3 Ways to Crush It At Work without Losing Your Family

Should you Crush It? Pursue balance? Or…neither?

Every morning I take a forty minute walk with Beth & Macey. Often we’ll follow it up with coffee on the porch until Macey’s nap time around 9:15. All in all it’s about 90 minutes smack dab in the middle of my morning routine.

I’m blessed to be able to work at home. But I’m very aware that there is a tremendous amount of work to do, both on Debt To Life and in my “real” job. Usually I’ll get up a couple of hours before the rest of the family, so that when it’s “walk time” I don’t feel the pressure to skip it since I’ve already got a head start on work.

But this morning I overslept. Ooops.

It’s an awful feeling to feel behind before you even get out of bed. My temptation is to skip the time with my two favorite ladies and jump straight into work. But this morning, while sipping my coffee on the porch with Beth and Macey, I knew I made the right decision. These moments are precious, and oh how fleeting they can be. It seems that Macey was just born yesterday…I blinked and now she’s 13 months old. And really….how many dads wish they had spent more time at the office? Which brings me to the point of this post.

Crush It! Just make sure to define “It” Very Carefully

I recently finished listening to “Crush It”by Gary Vaynerchuck and would highly recommend it (I’ll do a book review later). But the path laid out in the book to the top of the mountain borders a major cliff from which many, many good people have fallen.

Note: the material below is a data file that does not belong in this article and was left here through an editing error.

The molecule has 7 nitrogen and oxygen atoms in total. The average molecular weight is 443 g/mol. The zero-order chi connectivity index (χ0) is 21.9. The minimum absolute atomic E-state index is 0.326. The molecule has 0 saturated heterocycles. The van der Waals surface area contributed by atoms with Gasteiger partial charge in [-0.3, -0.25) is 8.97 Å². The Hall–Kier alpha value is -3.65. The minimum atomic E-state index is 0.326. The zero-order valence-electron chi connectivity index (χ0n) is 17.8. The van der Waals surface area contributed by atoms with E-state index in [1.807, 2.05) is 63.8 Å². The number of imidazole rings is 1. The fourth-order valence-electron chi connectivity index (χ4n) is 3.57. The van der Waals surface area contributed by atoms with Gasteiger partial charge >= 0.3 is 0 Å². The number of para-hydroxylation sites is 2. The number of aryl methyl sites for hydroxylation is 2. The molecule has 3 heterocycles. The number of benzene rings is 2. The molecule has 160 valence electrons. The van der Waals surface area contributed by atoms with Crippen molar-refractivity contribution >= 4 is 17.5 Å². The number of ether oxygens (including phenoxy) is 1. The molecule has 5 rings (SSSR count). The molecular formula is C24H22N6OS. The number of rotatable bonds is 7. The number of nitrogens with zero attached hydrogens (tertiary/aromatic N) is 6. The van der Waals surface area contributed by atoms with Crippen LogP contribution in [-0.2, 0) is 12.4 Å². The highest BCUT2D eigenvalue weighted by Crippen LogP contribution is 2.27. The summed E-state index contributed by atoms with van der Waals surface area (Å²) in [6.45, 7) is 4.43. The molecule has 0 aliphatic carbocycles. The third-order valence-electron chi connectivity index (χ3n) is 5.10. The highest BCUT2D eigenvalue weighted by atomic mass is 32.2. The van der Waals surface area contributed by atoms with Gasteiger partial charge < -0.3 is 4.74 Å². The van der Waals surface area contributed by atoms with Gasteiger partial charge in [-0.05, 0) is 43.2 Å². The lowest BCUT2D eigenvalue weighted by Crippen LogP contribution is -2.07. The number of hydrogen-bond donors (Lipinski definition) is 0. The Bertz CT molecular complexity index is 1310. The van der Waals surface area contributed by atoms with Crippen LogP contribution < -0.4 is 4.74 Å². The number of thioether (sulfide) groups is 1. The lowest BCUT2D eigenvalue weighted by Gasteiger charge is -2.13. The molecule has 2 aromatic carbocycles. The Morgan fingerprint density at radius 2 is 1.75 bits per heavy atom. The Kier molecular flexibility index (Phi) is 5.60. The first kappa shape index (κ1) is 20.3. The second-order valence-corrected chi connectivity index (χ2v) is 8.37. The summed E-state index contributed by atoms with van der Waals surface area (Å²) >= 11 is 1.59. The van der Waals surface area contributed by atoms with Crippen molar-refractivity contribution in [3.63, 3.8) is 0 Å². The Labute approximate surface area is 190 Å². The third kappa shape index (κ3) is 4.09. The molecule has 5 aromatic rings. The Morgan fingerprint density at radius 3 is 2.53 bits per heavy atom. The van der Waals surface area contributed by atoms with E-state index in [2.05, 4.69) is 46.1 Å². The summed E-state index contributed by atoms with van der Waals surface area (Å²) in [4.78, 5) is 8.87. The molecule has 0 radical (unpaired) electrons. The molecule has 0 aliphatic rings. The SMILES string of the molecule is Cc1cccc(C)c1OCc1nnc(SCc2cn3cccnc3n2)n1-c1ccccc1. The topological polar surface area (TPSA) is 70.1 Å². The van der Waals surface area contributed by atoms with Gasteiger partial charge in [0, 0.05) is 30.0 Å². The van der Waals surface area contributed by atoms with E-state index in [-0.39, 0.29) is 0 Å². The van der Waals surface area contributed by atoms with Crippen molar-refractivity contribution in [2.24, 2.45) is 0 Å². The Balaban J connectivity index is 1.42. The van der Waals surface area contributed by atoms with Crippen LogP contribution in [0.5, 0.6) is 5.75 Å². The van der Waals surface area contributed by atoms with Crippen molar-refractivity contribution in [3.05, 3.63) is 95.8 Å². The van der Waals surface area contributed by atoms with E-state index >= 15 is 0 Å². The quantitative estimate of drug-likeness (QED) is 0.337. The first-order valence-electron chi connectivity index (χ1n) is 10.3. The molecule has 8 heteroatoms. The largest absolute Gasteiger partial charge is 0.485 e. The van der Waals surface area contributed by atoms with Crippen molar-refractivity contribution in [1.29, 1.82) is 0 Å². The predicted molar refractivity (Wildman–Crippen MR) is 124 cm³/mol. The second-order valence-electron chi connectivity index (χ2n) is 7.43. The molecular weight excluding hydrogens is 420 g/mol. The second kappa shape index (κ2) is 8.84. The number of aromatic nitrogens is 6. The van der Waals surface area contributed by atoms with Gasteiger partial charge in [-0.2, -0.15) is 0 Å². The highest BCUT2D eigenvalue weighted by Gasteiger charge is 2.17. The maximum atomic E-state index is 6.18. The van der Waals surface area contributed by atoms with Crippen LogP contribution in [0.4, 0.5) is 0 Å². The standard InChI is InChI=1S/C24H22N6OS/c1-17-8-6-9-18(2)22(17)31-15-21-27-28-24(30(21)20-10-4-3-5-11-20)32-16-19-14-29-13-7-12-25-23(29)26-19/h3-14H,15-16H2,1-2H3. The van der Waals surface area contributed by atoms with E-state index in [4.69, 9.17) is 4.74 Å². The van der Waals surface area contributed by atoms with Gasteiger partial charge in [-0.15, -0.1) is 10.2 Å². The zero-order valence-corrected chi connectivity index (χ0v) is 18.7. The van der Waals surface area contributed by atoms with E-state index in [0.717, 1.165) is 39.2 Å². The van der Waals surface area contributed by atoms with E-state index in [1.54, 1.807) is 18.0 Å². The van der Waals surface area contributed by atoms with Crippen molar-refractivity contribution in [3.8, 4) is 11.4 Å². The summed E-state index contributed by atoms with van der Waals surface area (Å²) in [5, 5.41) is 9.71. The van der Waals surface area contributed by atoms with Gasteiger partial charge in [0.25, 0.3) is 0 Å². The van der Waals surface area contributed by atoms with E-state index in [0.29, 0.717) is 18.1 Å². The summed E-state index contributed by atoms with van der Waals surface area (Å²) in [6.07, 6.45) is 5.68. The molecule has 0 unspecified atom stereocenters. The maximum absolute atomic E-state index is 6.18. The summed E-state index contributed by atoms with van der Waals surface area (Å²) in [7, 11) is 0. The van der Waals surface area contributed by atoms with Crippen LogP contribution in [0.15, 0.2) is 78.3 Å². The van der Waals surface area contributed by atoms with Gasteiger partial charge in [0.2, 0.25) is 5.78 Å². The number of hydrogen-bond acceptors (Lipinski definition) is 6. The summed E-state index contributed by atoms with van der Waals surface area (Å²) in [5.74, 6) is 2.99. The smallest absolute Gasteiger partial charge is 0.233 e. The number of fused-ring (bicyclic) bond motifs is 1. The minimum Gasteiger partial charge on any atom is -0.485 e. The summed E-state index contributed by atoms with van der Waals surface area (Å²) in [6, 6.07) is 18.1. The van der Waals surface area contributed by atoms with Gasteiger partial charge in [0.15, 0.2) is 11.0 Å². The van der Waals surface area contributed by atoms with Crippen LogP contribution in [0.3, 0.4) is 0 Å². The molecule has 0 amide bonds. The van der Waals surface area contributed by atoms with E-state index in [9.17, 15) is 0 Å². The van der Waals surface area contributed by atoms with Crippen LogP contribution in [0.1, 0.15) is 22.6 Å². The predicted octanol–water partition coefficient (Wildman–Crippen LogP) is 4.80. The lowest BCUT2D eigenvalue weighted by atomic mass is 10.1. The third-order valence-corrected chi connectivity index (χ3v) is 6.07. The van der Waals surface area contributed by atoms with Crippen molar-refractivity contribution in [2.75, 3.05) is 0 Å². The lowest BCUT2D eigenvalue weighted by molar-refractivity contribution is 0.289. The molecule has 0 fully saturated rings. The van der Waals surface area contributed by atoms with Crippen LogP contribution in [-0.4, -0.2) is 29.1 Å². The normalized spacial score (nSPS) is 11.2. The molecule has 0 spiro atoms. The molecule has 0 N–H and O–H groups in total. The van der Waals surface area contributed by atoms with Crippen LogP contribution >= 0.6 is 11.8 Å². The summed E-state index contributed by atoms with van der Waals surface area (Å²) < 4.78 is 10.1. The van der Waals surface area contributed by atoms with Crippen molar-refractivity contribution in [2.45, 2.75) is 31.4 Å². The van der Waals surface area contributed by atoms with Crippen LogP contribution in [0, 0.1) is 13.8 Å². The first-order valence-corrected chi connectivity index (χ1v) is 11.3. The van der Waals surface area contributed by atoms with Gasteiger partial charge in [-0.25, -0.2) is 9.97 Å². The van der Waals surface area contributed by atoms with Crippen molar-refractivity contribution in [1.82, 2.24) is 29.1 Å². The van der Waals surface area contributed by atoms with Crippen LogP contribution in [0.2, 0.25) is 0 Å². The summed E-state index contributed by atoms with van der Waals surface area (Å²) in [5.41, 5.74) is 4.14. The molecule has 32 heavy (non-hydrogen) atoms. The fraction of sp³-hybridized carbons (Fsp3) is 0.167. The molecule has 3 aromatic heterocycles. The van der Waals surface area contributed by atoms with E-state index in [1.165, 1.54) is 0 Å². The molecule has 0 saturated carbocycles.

The premise of the book is to turn what you’re passionate about into a profitable business online. But while there are numerous practical steps to take in the book, the overarching theme is that you will need to (or want to since it’s your passion) work 14-16 hours a day for months or years on end.

Vaynerchuck is incredibly clear in communicating that family always comes first (I love this about him by the way). But if you do the math on the work hours needed to crush it, is there any time left for anything else?

Since our culture already tends to overwork and neglect the family, I want to shout it from the rooftops that succeeding at home is infinitely more important that succeeding in the workplace!!!

We’re seriously out-of-balance on the work/family scale, so for every exhortation given to work your tail off, we almost need 4-5 reminders to not neglect your family in the process (especially if you have small kids). So how exactly do you crush it in business without losing your family?

1. Think “Priorities” over “Balance”

I’m not against seeking balance in life, but balance seems so seasonal that it’s hard to always keep it as a focus. For example, if you’re working on a major project at work, just had a baby, or have a serious illness in the family, balance is the first thing to go out the window. So instead of pursuing balance, you need to be crystal clear on what your priorities are in this season of life. Make sure your priorities are taken care of and forget about balance.

2. Determine Who Loses Up Front

Let’s face it, there will always be a tension between work and family, and more often than not the demands of your job and your family will collide. And when they do, there will always be a loser.